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Group Title: ARC-A research report - Agricultural Research and Education Center - RH-1982-20
Title: Why does accurate disease diagnosis take so long
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Permanent Link: http://ufdc.ufl.edu/UF00066471/00001
 Material Information
Title: Why does accurate disease diagnosis take so long
Series Title: ARC-A research report
Physical Description: 2 p. : ; 28 cm.
Language: English
Creator: Chase, A. R ( Ann Renee )
Agricultural Research Center (Apopka, Fla.)
Publisher: University of Florida, IFAS, Agricultural Research Center-Apopka
Place of Publication: Apopka FL
Publication Date: 1982
 Subjects
Subject: Plant diseases -- Diagnosis -- Florida   ( lcsh )
Genre: government publication (state, provincial, terriorial, dependent)   ( marcgt )
non-fiction   ( marcgt )
 Notes
Statement of Responsibility: A.R. Chase.
General Note: Caption title.
Funding: Florida Historical Agriculture and Rural Life
 Record Information
Bibliographic ID: UF00066471
Volume ID: VID00001
Source Institution: Marston Science Library, George A. Smathers Libraries, University of Florida
Holding Location: Florida Agricultural Experiment Station, Florida Cooperative Extension Service, Florida Department of Agriculture and Consumer Services, and the Engineering and Industrial Experiment Station; Institute for Food and Agricultural Services (IFAS), University of Florida
Rights Management: All rights reserved, Board of Trustees of the University of Florida
Resource Identifier: oclc - 70710006

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HISTORIC NOTE


The publications in this collection do
not reflect current scientific knowledge
or recommendations. These texts
represent the historic publishing
record of the Institute for Food and
Agricultural Sciences and should be
used only to trace the historic work of
the Institute and its staff. Current IFAS
research may be found on the
Electronic Data Information Source
(EDIS)

site maintained by the Florida
Cooperative Extension Service.






Copyright 2005, Board of Trustees, University
of Florida






o H-.
(1 "-V d WHY DOES ACCURATE DISEASE DIAGNOSIS TAKE SO LONG?

A. R. Chase
IFAS, University of Florida
Agricultural Research Center-Apopka
ARC-A Research Report, RH-1982-20

A rapid answer to a problem situation in the nursery is very important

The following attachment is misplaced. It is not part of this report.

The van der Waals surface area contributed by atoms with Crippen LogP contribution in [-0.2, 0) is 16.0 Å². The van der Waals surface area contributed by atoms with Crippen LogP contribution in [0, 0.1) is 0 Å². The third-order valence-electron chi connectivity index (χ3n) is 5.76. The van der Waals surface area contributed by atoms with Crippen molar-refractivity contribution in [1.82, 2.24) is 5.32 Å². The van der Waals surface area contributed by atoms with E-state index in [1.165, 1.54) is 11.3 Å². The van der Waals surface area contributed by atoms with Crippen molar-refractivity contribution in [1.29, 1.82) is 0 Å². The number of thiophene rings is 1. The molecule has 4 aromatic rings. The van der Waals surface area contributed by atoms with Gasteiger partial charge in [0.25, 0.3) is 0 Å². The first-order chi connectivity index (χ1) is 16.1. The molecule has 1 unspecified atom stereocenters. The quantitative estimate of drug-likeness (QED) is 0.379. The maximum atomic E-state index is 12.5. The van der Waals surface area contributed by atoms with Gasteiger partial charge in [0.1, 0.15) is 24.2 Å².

but often not possible to obtain if a disease is suspected. Why does

accurate disease diagnosis take so long? This question has been asked

by many growers.

The methods employed by plant pathologists in disease diagnosis

are time-consuming and cannot be altered in most cases. Diseases caused

by bacteria may require from 12-24 days before an accurate diagnosis is

made, while fungal diseases generally require 5-14 days. The reason such

lengthy amounts of time are required relates to the fact that identifi-

cation of fungi is made through examination of certain reproductive

structures. Sometimes these structures form on the plant tissue itself

but more commonly culturing in the laboratory is required. Certain fungal

pathogens require special light, temperature and culture medium to

stimulate formation of these structures, thus increasing the time which

elapses between submission of the sample and diagnosis. Bacteria present

a more difficult problem in diagnosis since they cannot be identified

on the basis of appearance and must be tested extensively once isolated

from the plant tissue. Isolation of bacteria in a pure form takes from

7-10 days. Subsequent testing on special media under various conditions

requires an additional 5-14 days. Thus, the overall time required may

be from 12-24 days before an accurate diagnosis of bacterial disease is

given. This is not a convenient amount of time for growers to wait for

a diagnosis and recommendation but in the vast majority of cases this

amount of time cannot be avoided.

In some cases, an experienced plant pathologist can make a diagnosis







based upon recognition of symptoms. The following suggestions will allow

rapid diagnosis in such cases. Growers should maintain a close watch on

their crops and seek help at the first sign of a problem, thus curtail-

ing development of emergency situations. The quality of samples and

information on culture of the crop also greatly influence the speed of

response. Poor sample quality due to inadequate size or deterioration

can eliminate the chance of diagnosis without culturing. Information

such as fertilization, pesticide and watering schedules are all important

facts used in accurate diagnosis of plant problems.

Don't despair that you will never receive a diagnosis and recommen-

dation before the crop is lost. Watch your crops carefully, select the

best sample of the problem available, include cultural information and

be patient. Plant pathologists will provide the necessary information

as soon as circumstances allow.




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